I knew when I started writing the Zodiac Mysteries . . . well, let me backtrack . . . I knew even before I started working on this series that I wanted it to be set in San Francisco, a city of bright windy days, dank and foggy nights haunted by the baritone voices of the foghorns. Lots of people think of Los Angeles when they think of noir, but in my opinion, San Francisco is the capital of noir. And the idea of an astrologer as my amateur sleuth seemed very fitting.
I’ve always known that lots of mysteries have been set in the city, and I thought it would be fun to write a post about fictional San Francisco detectives, but the more I researched and surfed the web, the more overwhelmed I became. The list is unbelievably long. The upside of that is that I must be in good company if lots of other authors had the very same idea.
I realized I had bitten off much more than I could chew. Then I thought perhaps I should break it down? Maybe by noir or police procedurals or amateur sleuths or . . . what? Or maybe by time period or books and films or even TV episodics based on books. And I was working on a list that didn’t even include “the Bay Area” or Northern California. I was focused strictly on San Francisco but the more facts I unearthed, the longer the task seemed.
If I only included amateur sleuths, my list wouldn’t be quite that long, but then I’d have to leave out some of my favorite authors and favorite films. Films like The House Across the Bay where George Raft watches and bides his time through the bars of his prison on Alcatraz.
Or The Golden Gate Murders with David Janssen as a cop and Susannah York as a nun who team up to catch a silent murderer. Those scenes have stayed in my mind for years and I don’t think I’ve ever driven across the Golden Gate Bridge and not remembered the orange-caped (to match the color of the Bridge) murderer. Perhaps he’s still lurking in the towers of the Bridge. Lots of foggy atmosphere too!
But my all time favorite fictional San Francisco detective is Sam Spade in The Maltese Falcon. I loved it in book form and in film (the 1941 version) with Humphrey Bogart of course.
I can just imagine the author at 891 Post Street writing his novel and even using his own apartment as the setting for Sam Spade’s digs. But the story of the Dingus wasn’t the first crime novel set in the Bay Area. Not by a long shot. There had been scores of other books. The earliest I’ve read of is The Mysteries and Miseries of San Francisco (1853) by an anonymous author. It has the distinction of being the earliest known crime novel with a Bay Area setting.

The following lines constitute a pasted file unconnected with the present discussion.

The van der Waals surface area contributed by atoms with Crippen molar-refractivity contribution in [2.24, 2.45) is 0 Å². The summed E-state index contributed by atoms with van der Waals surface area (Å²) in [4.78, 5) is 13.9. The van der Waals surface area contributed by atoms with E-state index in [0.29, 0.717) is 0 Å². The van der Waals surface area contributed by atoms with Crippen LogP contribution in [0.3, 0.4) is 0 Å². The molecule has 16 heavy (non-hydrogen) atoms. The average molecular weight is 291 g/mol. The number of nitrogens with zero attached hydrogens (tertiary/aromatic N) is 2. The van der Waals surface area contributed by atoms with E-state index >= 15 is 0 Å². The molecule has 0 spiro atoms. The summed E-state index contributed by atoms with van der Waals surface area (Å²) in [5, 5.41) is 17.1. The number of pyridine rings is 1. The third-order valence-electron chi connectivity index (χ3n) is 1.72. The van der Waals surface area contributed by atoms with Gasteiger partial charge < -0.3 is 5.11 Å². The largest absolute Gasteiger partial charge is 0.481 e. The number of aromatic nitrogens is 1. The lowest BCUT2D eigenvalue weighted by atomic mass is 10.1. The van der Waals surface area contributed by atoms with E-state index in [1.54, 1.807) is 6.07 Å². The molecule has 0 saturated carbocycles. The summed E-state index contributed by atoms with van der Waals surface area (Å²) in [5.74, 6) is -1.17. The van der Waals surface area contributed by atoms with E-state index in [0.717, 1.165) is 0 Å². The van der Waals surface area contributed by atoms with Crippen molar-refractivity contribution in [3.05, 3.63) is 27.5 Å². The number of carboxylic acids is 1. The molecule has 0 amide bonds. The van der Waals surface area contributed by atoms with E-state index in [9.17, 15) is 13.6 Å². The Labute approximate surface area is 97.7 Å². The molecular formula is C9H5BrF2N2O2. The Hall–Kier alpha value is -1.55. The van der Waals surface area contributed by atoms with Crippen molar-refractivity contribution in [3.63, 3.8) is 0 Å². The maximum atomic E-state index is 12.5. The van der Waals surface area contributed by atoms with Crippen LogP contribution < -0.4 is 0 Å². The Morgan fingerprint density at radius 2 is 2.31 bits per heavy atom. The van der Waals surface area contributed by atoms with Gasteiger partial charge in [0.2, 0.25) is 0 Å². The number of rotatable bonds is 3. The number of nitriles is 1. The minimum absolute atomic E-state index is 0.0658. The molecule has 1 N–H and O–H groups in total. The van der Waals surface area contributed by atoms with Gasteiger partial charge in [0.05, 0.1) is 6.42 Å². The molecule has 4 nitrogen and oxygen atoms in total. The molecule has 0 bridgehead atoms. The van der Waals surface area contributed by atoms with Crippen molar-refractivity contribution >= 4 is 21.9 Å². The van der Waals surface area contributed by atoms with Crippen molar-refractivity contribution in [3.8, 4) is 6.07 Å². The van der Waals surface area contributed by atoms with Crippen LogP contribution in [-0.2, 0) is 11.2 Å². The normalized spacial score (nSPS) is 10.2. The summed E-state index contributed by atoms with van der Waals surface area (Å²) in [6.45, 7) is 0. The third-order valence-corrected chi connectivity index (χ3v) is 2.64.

As for film and television, how could I not mention The Streets of San Francisco? Starring Karl Malden as Detective Mike Stone with Michael Douglas (1972-1977). Or the Dirty Harry films (1971-1988) — Inspector Harold Francis “Dirty Harry” Callahan, an icon of an antihero who crosses all sorts of ethical boundaries to pursue justice. Or even Nash Bridges with Don Johnson and Cheech Marin as inspectors with the SFPD. Or how about Monk? Adrian Monk, a truly unique detective with OCD and multiple phobias?
The list goes on and on – there’s Juliet Blackwell’s witchcraft mysteries with Lily Ivory, and Robin Burcell’s inspector Kate Gillespie and Kate Carlisle’s Brooklyn Wainwright, a rare book expert. There’s Dianne Day’s Fremont Jones series set at the turn of the century and Meg Gardiner’s Jo Beckett and then Marcia Muller, Bill Pronzini, Joe Gores, James Patterson, Laurie R. King’s Kate Martinelli and John Lescroart’s Dismas Hardy. The more I searched, the more I found. This couldn’t possibly be covered in a blog post, there’s enough material for ten volumes at least.
But along the way, I stumbled upon some fabulous mystery sites.
Here’s Don Herron’s website. He’s a collector of San Francisco mysteries. Or this one – A Woman’s Place is on the Case featuring female sleuths of all sorts.
And then I discovered Golden Gate Mysteries! And guess what? My San Francisco sleuth is there! Check out this listing!
I breathed a contented sigh of relief. Julia Bonatti isn’t alone. She’s in some great company and proud to join the ranks of fictional San Francisco sleuths. And so am I, thrilled to be able to contribute to a great genre. I hope every reader will enjoy Julia’s world as much as I enjoy writing about it.
This post first appeared at Jane Reads on August 3, 2017.